Personal computers

Why students built their own custom machines

Ayah Ali-Ahmad

This past year, as people have been confined to their homes and stuck to their screens, the interest in building custom PCs and buying gaming consoles has reached an all-time high. Gaming platforms have also seen an increase in activity — the largest PC gaming platform, Steam, has seen 50% more hours of games played and 21% more games sold in 2020 compared to 2019. And with the recent releases of next-generation computer parts, there has been a significant shortage of graphics cards (GPUs), the heart of the PC, as a result of their ability to sell out online in a matter of seconds.

Custom PC builds, as opposed to pre-built PCs or laptops, allow for consumers to personalize their machines for their intended usage, whether that is focusing on a strong GPU designed for machine learning like senior Andrew Yang, or creating a basic gaming PC under $1,000 like juniors Kyle Huang and Howard Peng.

Junior Howard Peng’s deck setup has a gaming chair, PC, keyboard mouse and dual monitors.

Junior Howard Peng

Peng built his custom PC after using a MacBook Pro for years, as he found the laptop to be slow and that building his own computer and determining its different components would be more beneficial than purchasing another laptop. 

“In every single way, the PC [is better than my old laptop],” Peng said. “Before, on my old laptop, I would open two tabs of Google Docs, and my computer would start to freeze. In pretty much every aspect of speed, graphics and everything, my new PC was significantly better. So I think it was hugely beneficial for productivity in the general usage experience. My main priority was getting a really good [computer processor], CPU.” 

Along with his PC, Peng also invested in his setup — his keyboard, mouse, monitors, chair and desk. 

“My friends kind of make fun of me for this, but my setup gives me everything I can to play games — I got a light-up RGB keyboard, light up mic [and] light up mouse — but all I do is watch YouTube,” Peng said.

While organizing his “PC parts list,” Peng said he was looking for a strong CPU rather than heavy graphics because he used his computer to set up servers and needed a PC that could run multiple virtual machines, rather than just a game. Peng also considered his choice of operating system. Peng prefers using Linux, as opposed to the more commonly used Microsoft Windows.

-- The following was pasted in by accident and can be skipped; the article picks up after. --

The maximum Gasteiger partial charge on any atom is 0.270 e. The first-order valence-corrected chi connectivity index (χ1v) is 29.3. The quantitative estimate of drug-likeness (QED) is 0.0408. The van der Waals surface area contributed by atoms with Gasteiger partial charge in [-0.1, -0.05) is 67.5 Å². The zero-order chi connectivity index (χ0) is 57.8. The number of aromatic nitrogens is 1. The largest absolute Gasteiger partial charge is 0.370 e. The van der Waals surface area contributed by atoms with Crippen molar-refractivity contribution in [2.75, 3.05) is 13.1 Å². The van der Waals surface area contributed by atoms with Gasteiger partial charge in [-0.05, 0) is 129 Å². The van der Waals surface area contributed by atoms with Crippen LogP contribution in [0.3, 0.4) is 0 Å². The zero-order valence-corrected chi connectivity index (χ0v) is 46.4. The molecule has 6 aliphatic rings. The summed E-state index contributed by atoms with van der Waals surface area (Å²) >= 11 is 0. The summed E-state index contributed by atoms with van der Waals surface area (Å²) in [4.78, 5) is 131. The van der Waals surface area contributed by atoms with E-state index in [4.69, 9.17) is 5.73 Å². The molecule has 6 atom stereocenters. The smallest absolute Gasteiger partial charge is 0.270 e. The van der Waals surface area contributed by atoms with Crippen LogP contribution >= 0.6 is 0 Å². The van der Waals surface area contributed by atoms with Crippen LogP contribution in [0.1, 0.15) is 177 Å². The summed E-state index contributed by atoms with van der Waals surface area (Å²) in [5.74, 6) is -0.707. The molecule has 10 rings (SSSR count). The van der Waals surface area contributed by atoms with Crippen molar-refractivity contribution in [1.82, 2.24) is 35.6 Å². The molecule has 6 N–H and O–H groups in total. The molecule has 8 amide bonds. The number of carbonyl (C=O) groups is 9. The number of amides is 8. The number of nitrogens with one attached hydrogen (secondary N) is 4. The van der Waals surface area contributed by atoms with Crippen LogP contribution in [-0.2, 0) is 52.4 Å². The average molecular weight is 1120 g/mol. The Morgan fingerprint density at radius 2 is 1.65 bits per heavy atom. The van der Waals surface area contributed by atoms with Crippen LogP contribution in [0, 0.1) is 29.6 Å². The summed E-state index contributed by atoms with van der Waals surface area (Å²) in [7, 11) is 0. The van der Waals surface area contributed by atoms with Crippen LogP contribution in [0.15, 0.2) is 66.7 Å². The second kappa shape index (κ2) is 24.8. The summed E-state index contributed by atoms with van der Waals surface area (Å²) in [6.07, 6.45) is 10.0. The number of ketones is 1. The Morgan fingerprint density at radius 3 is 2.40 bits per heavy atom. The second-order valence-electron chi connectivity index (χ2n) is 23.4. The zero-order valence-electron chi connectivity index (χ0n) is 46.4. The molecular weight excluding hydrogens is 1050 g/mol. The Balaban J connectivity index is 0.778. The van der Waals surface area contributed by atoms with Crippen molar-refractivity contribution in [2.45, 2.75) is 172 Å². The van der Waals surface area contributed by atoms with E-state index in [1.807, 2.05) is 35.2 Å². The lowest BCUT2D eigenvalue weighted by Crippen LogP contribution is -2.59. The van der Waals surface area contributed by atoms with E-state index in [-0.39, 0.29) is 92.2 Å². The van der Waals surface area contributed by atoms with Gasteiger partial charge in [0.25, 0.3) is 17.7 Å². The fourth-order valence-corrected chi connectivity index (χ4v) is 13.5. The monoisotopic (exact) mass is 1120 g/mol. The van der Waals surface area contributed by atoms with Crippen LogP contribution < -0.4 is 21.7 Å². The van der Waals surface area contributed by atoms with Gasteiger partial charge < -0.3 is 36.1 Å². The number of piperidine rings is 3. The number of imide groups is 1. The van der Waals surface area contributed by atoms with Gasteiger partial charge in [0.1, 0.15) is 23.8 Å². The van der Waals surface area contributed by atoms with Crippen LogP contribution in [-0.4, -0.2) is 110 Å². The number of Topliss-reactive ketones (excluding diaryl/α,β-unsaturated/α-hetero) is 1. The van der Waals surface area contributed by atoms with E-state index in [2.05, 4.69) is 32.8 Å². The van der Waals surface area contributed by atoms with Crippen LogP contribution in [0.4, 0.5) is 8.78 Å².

“One of my biggest drawbacks with pre-built [computers] was the software because pretty much any of the pre-built computers that you buy come with Windows, it is already installed, and I hate Windows,” Peng said. “When you’re on Windows, if you open Task Manager, even idle, and if you don’t have anything open, you’re still running like 20% of your memory or like 10% of your CPU. When I’m on Linux, I have literally zero lag and have like 20 windows each with 100 tabs, and it’d be fine.”

Peng saw similar drawbacks with his old Mac, as he believes that MacBook computers have limited software customizability. On a Mac, he says there are barriers to running your own programs and with code signing, whereas on Linux, there are fewer limitations.

“The second thing I would say is a pro for Linux is customizability,” Peng said. “And this is a massive criticism of Mac, like the Mac ecosystems are kind of a walled garden — you don’t have a lot of options and you can’t really configure software. This is especially true in iOS; you have very limited control over your computer, and you’re basically renting out a sort of computer from Apple in a sense because you have such limited control over what you do.”